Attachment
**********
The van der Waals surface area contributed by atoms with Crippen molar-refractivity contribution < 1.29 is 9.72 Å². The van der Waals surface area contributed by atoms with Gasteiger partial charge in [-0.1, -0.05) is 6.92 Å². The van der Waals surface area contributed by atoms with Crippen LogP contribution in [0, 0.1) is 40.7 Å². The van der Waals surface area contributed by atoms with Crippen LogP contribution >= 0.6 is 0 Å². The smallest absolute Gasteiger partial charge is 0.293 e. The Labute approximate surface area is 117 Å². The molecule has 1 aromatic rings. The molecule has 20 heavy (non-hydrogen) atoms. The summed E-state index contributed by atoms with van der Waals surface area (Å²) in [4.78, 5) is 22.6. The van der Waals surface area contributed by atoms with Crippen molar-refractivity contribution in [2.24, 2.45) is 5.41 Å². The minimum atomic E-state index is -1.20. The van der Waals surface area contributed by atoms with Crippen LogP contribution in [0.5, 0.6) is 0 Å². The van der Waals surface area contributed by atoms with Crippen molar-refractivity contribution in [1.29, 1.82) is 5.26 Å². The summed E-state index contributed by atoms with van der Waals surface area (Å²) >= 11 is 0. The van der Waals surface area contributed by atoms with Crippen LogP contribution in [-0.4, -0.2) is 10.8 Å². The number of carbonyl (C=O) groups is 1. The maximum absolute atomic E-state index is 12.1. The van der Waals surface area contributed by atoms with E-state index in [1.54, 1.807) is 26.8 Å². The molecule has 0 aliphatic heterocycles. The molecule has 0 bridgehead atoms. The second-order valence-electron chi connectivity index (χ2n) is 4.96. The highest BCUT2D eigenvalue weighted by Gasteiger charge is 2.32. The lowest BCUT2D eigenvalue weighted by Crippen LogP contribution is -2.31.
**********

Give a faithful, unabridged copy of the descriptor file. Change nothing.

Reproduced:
The van der Waals surface area contributed by atoms with Crippen molar-refractivity contribution < 1.29 is 9.72 Å². The van der Waals surface area contributed by atoms with Gasteiger partial charge in [-0.1, -0.05) is 6.92 Å². The van der Waals surface area contributed by atoms with Crippen LogP contribution in [0, 0.1) is 40.7 Å². The van der Waals surface area contributed by atoms with Crippen LogP contribution >= 0.6 is 0 Å². The smallest absolute Gasteiger partial charge is 0.293 e. The Labute approximate surface area is 117 Å². The molecule has 1 aromatic rings. The molecule has 20 heavy (non-hydrogen) atoms. The summed E-state index contributed by atoms with van der Waals surface area (Å²) in [4.78, 5) is 22.6. The van der Waals surface area contributed by atoms with Crippen molar-refractivity contribution in [2.24, 2.45) is 5.41 Å². The minimum atomic E-state index is -1.20. The van der Waals surface area contributed by atoms with Crippen LogP contribution in [0.5, 0.6) is 0 Å². The van der Waals surface area contributed by atoms with Crippen molar-refractivity contribution in [1.29, 1.82) is 5.26 Å². The summed E-state index contributed by atoms with van der Waals surface area (Å²) >= 11 is 0. The van der Waals surface area contributed by atoms with Crippen LogP contribution in [-0.4, -0.2) is 10.8 Å². The number of carbonyl (C=O) groups is 1. The maximum absolute atomic E-state index is 12.1. The van der Waals surface area contributed by atoms with E-state index in [1.54, 1.807) is 26.8 Å². The molecule has 0 aliphatic heterocycles. The molecule has 0 bridgehead atoms. The second-order valence-electron chi connectivity index (χ2n) is 4.96. The highest BCUT2D eigenvalue weighted by Gasteiger charge is 2.32. The lowest BCUT2D eigenvalue weighted by Crippen LogP contribution is -2.31.